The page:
Most pork-industry personnel understand how diligently pork producers have been working in recent years to reduce potential odor problems. But it’s always nice to have the documentation to back it up, especially in the age of regulation and litigation.

Two IowaStateUniversity surveys showed that Iowa pork producers are using a wide variety of techniques to minimize odor from their operations. While Iowa is not unique in its efforts, it does provide an industry snapshot. The results are an indication of what’s happening in the industry as a whole.

"The survey results help establish a baseline on the use of technologies designed to control odor," notes Jeffery Lorimor, an IowaState associate professor of agricultural and biosystems engineering, who conducted the survey with James Kliebenstein, IowaState economics professor.

Funded by the Iowa Pork Producers Association, the research involved a mailed survey, which 562 producers returned. A telephone survey of 354 of the 562 producers was conducted in spring 2003. Information concerning the use of odor-control methods, level of satisfaction with those methods, type of production systems, operation size and distance from neighbors was collected. 

The mail survey asked producers if they were using or had used any of 24 different technologies to help reduce odors. The four technologies that scored highest with producers were windbreaks, buildings with deep-pit manure storage, composting mortalities and injecting manure below the soil when applying it to fields as a crop fertilizer.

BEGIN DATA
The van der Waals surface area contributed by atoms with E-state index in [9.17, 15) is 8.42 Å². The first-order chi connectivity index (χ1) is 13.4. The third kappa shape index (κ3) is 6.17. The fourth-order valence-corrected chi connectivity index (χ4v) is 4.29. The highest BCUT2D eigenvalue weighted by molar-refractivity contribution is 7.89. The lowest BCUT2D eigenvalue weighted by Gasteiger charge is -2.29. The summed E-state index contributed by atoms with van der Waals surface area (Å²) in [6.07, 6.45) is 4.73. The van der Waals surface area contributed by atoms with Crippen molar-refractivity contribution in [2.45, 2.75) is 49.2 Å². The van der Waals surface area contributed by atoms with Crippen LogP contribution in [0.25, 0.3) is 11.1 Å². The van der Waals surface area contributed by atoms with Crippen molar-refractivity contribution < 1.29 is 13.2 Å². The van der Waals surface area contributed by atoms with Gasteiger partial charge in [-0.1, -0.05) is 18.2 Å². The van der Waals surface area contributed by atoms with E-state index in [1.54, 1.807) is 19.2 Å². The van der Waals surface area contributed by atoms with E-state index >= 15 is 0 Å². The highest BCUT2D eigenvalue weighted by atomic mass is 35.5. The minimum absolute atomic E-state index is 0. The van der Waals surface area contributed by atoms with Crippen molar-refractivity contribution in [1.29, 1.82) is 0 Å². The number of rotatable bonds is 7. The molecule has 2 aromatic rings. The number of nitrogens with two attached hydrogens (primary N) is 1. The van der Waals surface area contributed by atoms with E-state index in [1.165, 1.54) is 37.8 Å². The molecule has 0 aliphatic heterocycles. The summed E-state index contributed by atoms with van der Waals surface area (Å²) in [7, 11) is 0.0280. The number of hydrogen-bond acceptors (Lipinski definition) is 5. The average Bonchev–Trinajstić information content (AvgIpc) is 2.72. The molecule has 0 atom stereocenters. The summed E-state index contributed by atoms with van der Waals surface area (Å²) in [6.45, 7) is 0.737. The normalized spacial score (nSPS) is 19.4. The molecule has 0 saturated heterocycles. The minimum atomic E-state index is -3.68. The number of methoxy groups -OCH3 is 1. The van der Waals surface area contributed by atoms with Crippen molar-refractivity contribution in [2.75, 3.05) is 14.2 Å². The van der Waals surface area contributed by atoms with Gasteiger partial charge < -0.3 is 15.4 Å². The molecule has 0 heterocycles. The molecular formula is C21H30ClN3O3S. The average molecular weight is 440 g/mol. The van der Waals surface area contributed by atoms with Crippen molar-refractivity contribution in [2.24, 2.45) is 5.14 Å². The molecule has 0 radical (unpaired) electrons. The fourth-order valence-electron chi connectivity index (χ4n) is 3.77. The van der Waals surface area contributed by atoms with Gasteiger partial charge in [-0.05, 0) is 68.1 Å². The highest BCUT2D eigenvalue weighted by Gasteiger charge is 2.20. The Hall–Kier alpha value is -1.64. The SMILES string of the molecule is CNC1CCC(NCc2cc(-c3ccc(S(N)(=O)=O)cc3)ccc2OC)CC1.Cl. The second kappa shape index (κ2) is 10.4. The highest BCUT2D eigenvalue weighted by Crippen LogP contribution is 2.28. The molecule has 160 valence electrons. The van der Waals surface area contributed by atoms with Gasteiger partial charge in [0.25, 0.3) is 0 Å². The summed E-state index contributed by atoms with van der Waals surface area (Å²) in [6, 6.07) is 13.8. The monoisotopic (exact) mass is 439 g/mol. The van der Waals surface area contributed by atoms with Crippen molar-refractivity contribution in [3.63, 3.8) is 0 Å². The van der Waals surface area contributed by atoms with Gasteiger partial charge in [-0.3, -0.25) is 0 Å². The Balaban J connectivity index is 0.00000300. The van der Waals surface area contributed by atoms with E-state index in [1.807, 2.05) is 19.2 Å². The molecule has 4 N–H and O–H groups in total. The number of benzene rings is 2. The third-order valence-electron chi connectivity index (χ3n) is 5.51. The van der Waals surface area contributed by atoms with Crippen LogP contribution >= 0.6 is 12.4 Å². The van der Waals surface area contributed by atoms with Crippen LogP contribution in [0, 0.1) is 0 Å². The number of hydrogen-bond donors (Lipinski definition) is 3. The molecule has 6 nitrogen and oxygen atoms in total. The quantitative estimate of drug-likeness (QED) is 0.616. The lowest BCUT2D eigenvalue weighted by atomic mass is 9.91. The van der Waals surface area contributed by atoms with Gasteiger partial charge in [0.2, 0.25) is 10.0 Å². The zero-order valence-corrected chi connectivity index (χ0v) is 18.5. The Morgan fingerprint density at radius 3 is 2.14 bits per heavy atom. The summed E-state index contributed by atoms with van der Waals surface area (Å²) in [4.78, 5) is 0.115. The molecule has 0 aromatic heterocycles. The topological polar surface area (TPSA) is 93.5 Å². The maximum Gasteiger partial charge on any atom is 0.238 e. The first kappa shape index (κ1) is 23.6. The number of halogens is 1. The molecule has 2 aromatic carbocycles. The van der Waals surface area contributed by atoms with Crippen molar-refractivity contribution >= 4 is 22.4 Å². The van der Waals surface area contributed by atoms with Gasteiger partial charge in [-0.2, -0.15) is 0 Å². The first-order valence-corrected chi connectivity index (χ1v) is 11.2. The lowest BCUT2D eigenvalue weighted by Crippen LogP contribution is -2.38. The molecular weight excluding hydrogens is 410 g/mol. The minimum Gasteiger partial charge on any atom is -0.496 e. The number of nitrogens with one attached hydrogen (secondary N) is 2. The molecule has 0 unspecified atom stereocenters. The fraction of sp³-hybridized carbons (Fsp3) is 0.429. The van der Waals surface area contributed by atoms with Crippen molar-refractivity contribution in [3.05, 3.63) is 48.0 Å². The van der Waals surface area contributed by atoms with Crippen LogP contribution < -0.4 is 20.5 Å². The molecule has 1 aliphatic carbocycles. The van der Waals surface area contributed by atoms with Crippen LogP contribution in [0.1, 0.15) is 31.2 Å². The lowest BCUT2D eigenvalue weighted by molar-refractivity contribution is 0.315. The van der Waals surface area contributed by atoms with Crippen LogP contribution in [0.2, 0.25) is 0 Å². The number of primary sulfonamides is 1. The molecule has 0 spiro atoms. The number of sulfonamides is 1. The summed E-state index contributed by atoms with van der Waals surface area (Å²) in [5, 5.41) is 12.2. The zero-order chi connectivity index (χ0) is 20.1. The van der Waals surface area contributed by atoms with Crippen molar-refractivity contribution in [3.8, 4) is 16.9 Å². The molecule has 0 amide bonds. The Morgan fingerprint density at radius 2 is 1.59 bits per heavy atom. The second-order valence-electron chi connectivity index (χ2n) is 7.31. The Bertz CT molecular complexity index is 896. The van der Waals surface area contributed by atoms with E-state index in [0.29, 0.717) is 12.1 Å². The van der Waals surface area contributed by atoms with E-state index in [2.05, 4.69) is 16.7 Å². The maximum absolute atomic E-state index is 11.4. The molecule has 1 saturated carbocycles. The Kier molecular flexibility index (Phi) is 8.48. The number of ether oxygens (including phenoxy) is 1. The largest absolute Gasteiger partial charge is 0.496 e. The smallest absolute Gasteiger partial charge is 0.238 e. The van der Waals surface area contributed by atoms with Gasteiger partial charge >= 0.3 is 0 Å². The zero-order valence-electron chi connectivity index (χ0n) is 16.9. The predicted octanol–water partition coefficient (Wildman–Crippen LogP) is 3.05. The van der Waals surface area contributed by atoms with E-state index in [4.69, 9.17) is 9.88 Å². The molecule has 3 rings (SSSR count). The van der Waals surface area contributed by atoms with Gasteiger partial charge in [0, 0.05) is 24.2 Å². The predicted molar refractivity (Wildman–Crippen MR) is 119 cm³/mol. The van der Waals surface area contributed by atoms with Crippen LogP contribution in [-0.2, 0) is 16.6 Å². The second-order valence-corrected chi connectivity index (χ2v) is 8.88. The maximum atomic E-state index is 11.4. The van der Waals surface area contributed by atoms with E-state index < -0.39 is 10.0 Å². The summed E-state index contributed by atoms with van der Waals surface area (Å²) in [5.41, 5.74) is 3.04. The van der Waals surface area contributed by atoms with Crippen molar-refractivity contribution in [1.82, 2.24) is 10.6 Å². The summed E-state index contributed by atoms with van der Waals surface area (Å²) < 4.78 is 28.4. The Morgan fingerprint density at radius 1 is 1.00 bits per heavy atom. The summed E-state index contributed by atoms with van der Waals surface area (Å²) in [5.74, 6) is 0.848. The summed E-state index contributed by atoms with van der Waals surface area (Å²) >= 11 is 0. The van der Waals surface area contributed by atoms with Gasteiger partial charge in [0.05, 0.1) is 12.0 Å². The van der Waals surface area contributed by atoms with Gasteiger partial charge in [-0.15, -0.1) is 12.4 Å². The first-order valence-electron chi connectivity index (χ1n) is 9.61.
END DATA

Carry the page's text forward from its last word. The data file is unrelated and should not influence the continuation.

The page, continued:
Some technologies were well liked, but were not widely used. For example, 10 percent of the respondents used manure-storage covers made of natural materials such as straw or chopped corn stalks, called biocovers. Seventy percent of those users said they were satisfied with the results.

The phone survey asked if the pork producer had received any odor complaints. Only a small percentage said “yes,” but more than half of those related to manure application on fields. "Manure application is a key area," Lorimor notes. "It’s only done a few days each year but it leads to many of the complaints. Producers need to use extra caution and care during manure application. More communication and coordination with neighbors in terms of timing manure application may be helpful."

Only a few complaints were related to production facilities or manure storage. "Technologies used to control odors from buildings or manure-storage units appear to be working well," says Kliebenstein.
You can see IowaState’s report summarizing the two surveys at http://www.extension.iastate.edu/airquality/reports/airodorcontrol.pdf. You also can review the article published in the October issue of Pork magazine, by going to http://www.porkmag.com/news_editorial.asp?pgID=728&ed_id=2182